Earlier this week (appropriately, on Monday), I speculated as to what the worst case scenario would be for the Red Raiders this coming year, within reason. If Texas Tech just can’t catch a break, there’s actually a chance they could wind up 3-9 or 4-8 as I outlined in the worst case scenario.
But the flip side of that coin is Texas Tech’s best case scenario. Again, obviously the literal best case scenario is a 14-0 record and a national championship. But I want to discuss a scenario that has a somewhat reasonable level of plausibility (i.e. 10%-15%).
While Texas Tech finished the regular season 7-5, there were multiple games that Texas Tech had a very good chance of winning – games that one could argue the Red Raiders “should” have won.
For instance, if TCU’s Aaron Green’s toe lands three inches further downfield and out of bounds, Texas Tech would add a win to their season total against one of the best teams on their schedule. For the better part of three quarters, Texas Tech outplayed Oklahoma State. And had the offense not played one of their more disappointing games of the season in Morgantown, it easily could have been a win over West Virginia as well.
All in all, Texas Tech wasn’t too far away from finishing 8-4, 9-3, or even 10-2. This season, they can reach comparable heights if things go well.
Let’s examine the perennial top teams from the Big 12 in recent years: Oklahoma, Oklahoma State, TCU, and Baylor.
Tech’s biggest advantage over Oklahoma is obviously that they will play in front of a packed and rowdy Jones AT&T Stadium. Combined with the emotion involved with Baker Mayfield’s return to Lubbock, and the fact that Texas Tech scored nearly 60 points per game at home last fall, and this has all the ingredients of an upset.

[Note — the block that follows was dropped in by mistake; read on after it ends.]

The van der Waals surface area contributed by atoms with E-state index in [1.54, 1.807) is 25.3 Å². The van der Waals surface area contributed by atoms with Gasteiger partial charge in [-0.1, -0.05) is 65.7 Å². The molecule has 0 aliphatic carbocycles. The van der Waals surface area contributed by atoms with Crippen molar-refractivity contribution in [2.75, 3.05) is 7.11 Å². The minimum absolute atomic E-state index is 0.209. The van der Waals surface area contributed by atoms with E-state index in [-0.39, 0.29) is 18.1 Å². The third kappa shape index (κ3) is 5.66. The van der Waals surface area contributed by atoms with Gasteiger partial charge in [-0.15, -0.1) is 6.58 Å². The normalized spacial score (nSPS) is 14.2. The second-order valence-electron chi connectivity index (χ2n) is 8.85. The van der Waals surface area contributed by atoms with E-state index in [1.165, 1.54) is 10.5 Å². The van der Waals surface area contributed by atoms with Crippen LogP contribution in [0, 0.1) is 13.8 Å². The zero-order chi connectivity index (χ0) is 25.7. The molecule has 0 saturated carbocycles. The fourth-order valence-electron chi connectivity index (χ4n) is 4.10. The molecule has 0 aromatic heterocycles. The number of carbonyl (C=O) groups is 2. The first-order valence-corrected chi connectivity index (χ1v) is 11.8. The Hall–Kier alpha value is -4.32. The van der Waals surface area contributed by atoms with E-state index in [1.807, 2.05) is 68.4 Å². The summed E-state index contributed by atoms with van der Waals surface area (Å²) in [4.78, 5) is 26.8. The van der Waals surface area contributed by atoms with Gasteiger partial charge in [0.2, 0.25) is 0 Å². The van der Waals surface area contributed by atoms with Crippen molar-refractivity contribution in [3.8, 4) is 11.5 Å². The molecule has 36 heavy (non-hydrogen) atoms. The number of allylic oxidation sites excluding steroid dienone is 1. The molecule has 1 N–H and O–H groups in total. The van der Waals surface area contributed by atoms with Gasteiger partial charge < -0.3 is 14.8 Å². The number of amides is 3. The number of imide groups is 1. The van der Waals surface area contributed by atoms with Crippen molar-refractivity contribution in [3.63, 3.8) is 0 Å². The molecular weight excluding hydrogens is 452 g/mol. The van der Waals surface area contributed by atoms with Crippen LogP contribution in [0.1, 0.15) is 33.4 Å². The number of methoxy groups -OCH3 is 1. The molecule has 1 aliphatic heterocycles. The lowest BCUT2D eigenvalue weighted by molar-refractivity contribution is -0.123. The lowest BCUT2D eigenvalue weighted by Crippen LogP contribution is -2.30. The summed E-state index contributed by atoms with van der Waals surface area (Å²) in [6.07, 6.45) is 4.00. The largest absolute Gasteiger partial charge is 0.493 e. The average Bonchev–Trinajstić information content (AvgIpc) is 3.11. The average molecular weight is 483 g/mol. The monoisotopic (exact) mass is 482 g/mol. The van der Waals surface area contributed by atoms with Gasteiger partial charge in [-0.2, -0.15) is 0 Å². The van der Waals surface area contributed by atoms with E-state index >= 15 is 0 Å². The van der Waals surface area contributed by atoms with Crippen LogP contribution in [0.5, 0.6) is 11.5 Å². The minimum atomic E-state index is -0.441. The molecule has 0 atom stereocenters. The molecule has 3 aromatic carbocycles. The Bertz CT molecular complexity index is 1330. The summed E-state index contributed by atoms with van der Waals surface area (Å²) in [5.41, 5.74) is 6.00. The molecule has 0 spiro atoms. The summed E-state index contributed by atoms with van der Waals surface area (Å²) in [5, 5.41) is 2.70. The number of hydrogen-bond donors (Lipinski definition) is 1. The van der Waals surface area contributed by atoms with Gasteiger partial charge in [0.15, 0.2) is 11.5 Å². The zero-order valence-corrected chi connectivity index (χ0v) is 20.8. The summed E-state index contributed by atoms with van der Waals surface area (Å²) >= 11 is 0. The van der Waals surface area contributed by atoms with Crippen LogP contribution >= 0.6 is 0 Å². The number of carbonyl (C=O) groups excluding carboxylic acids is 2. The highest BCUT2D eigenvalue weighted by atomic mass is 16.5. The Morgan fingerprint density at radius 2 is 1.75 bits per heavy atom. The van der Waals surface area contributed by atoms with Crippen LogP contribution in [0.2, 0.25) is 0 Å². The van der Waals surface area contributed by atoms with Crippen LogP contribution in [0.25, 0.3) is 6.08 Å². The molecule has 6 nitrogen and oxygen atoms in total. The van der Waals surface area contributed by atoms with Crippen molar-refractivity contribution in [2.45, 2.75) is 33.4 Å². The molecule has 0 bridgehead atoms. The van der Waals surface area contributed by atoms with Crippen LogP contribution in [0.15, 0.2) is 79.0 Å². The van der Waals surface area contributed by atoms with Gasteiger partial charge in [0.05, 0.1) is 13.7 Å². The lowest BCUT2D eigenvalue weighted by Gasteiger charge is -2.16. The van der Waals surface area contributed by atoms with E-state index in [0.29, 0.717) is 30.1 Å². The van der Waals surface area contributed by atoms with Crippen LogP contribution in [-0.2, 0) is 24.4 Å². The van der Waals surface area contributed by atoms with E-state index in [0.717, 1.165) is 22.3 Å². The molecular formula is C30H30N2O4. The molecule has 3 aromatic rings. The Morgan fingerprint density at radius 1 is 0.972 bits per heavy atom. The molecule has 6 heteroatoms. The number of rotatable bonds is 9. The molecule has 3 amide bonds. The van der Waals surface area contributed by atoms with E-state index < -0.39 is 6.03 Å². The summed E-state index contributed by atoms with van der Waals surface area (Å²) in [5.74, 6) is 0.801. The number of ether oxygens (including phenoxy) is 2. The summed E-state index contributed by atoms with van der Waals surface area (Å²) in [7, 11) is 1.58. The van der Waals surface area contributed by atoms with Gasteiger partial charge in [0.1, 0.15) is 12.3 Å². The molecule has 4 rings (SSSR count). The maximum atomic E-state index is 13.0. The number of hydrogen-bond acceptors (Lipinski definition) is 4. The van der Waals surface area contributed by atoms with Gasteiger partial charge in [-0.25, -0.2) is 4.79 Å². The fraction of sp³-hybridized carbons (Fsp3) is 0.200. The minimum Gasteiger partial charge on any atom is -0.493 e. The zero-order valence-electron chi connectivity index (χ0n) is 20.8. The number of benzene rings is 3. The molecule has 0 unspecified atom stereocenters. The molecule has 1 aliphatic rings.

TCU lost their Heisman caliber QB Trevone Boykin in addition to the rest of their offensive weapons such as Aaron Green, Kolby Listenbee, and Josh Doctson. Clearly, they will have to prove they can reload on offense to stay competitive at the top of the Big 12.
Baylor lost one of the best receivers in the nation, Corey Coleman, fired their head coach this offseason, and their starting QB is coming off a season ending neck injury. They might be the biggest wild card in the conference, with potential to be really good or they could take a big step back.
Oklahoma State might be the toughest overall matchup on the schedule given the fact that they return a solid lineup from last season and also present a tough road matchup for Texas Tech.
It’s not crazy to think Texas Tech can win two of those four, whether by way of upset or staright up being the better team. And if other mid-level caliber teams on the schedule (i.e. West Virginia, Kansas State, Texas, and Arizona State) wind up not being able to keep up with Texas Tech's offense, we could see a Red Raider squad that racks up a lot of wins and a lot of momentum this season.
While I’m not quite this optimistic yet (though a much improved defense could sway me), it certainly isn’t out of the realm of possibility for Texas Tech to wind up 9-3 or 10-2 in the regular season.